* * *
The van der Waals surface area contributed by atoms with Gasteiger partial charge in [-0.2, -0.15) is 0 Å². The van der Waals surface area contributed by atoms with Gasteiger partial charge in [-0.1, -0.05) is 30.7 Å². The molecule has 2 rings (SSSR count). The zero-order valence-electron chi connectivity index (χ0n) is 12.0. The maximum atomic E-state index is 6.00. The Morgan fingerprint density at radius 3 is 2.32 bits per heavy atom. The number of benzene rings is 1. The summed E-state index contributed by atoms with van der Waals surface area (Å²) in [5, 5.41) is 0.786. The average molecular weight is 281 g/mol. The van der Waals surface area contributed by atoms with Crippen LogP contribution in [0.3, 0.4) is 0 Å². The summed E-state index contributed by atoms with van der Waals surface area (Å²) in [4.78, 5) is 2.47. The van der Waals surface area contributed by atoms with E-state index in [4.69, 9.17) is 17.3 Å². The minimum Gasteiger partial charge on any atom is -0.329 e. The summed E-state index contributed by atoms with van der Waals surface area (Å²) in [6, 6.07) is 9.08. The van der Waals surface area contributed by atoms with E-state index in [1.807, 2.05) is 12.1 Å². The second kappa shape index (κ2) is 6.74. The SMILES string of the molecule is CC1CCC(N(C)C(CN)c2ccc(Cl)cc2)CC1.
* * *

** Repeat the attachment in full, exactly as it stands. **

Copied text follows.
The van der Waals surface area contributed by atoms with Gasteiger partial charge in [-0.2, -0.15) is 0 Å². The van der Waals surface area contributed by atoms with Gasteiger partial charge in [-0.1, -0.05) is 30.7 Å². The molecule has 2 rings (SSSR count). The zero-order valence-electron chi connectivity index (χ0n) is 12.0. The maximum atomic E-state index is 6.00. The Morgan fingerprint density at radius 3 is 2.32 bits per heavy atom. The number of benzene rings is 1. The summed E-state index contributed by atoms with van der Waals surface area (Å²) in [5, 5.41) is 0.786. The average molecular weight is 281 g/mol. The van der Waals surface area contributed by atoms with Crippen LogP contribution in [0.3, 0.4) is 0 Å². The summed E-state index contributed by atoms with van der Waals surface area (Å²) in [4.78, 5) is 2.47. The van der Waals surface area contributed by atoms with E-state index in [4.69, 9.17) is 17.3 Å². The minimum Gasteiger partial charge on any atom is -0.329 e. The summed E-state index contributed by atoms with van der Waals surface area (Å²) in [6, 6.07) is 9.08. The van der Waals surface area contributed by atoms with E-state index in [1.807, 2.05) is 12.1 Å². The second kappa shape index (κ2) is 6.74. The SMILES string of the molecule is CC1CCC(N(C)C(CN)c2ccc(Cl)cc2)CC1.